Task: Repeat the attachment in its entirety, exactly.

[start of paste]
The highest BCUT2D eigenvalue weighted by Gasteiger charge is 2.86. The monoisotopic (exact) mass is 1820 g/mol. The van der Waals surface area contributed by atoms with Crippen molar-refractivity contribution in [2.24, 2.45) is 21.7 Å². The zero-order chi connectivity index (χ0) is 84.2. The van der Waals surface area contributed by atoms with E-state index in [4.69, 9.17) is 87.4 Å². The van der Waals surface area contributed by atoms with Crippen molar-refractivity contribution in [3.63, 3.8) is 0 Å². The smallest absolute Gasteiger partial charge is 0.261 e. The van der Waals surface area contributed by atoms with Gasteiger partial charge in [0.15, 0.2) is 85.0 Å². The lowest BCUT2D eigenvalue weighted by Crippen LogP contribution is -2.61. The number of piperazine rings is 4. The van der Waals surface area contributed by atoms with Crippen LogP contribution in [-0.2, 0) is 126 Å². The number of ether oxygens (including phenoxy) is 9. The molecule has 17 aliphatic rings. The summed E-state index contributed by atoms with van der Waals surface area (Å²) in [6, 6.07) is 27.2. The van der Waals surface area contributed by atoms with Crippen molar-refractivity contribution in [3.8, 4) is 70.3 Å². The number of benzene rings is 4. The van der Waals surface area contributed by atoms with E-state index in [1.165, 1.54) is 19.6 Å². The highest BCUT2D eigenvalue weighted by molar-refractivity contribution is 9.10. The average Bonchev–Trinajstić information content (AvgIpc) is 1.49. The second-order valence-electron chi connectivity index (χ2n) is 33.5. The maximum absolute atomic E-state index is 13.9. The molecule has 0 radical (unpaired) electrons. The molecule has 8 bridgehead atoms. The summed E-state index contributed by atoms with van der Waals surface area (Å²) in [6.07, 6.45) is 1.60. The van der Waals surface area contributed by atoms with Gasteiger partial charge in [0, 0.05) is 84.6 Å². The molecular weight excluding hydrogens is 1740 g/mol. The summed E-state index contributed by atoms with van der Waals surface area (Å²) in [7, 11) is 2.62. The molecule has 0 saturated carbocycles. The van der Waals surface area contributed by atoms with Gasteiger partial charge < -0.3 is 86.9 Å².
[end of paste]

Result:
The highest BCUT2D eigenvalue weighted by Gasteiger charge is 2.86. The monoisotopic (exact) mass is 1820 g/mol. The van der Waals surface area contributed by atoms with Crippen molar-refractivity contribution in [2.24, 2.45) is 21.7 Å². The zero-order chi connectivity index (χ0) is 84.2. The van der Waals surface area contributed by atoms with E-state index in [4.69, 9.17) is 87.4 Å². The van der Waals surface area contributed by atoms with Crippen molar-refractivity contribution in [3.63, 3.8) is 0 Å². The smallest absolute Gasteiger partial charge is 0.261 e. The van der Waals surface area contributed by atoms with Gasteiger partial charge in [0.15, 0.2) is 85.0 Å². The lowest BCUT2D eigenvalue weighted by Crippen LogP contribution is -2.61. The number of piperazine rings is 4. The van der Waals surface area contributed by atoms with Crippen LogP contribution in [-0.2, 0) is 126 Å². The number of ether oxygens (including phenoxy) is 9. The molecule has 17 aliphatic rings. The summed E-state index contributed by atoms with van der Waals surface area (Å²) in [6, 6.07) is 27.2. The van der Waals surface area contributed by atoms with Crippen molar-refractivity contribution in [3.8, 4) is 70.3 Å². The number of benzene rings is 4. The van der Waals surface area contributed by atoms with E-state index in [1.165, 1.54) is 19.6 Å². The highest BCUT2D eigenvalue weighted by molar-refractivity contribution is 9.10. The average Bonchev–Trinajstić information content (AvgIpc) is 1.49. The second-order valence-electron chi connectivity index (χ2n) is 33.5. The maximum absolute atomic E-state index is 13.9. The molecule has 0 radical (unpaired) electrons. The molecule has 8 bridgehead atoms. The summed E-state index contributed by atoms with van der Waals surface area (Å²) in [6.07, 6.45) is 1.60. The van der Waals surface area contributed by atoms with Gasteiger partial charge in [0, 0.05) is 84.6 Å². The molecular weight excluding hydrogens is 1740 g/mol. The summed E-state index contributed by atoms with van der Waals surface area (Å²) in [7, 11) is 2.62. The molecule has 0 saturated carbocycles. The van der Waals surface area contributed by atoms with Gasteiger partial charge < -0.3 is 86.9 Å².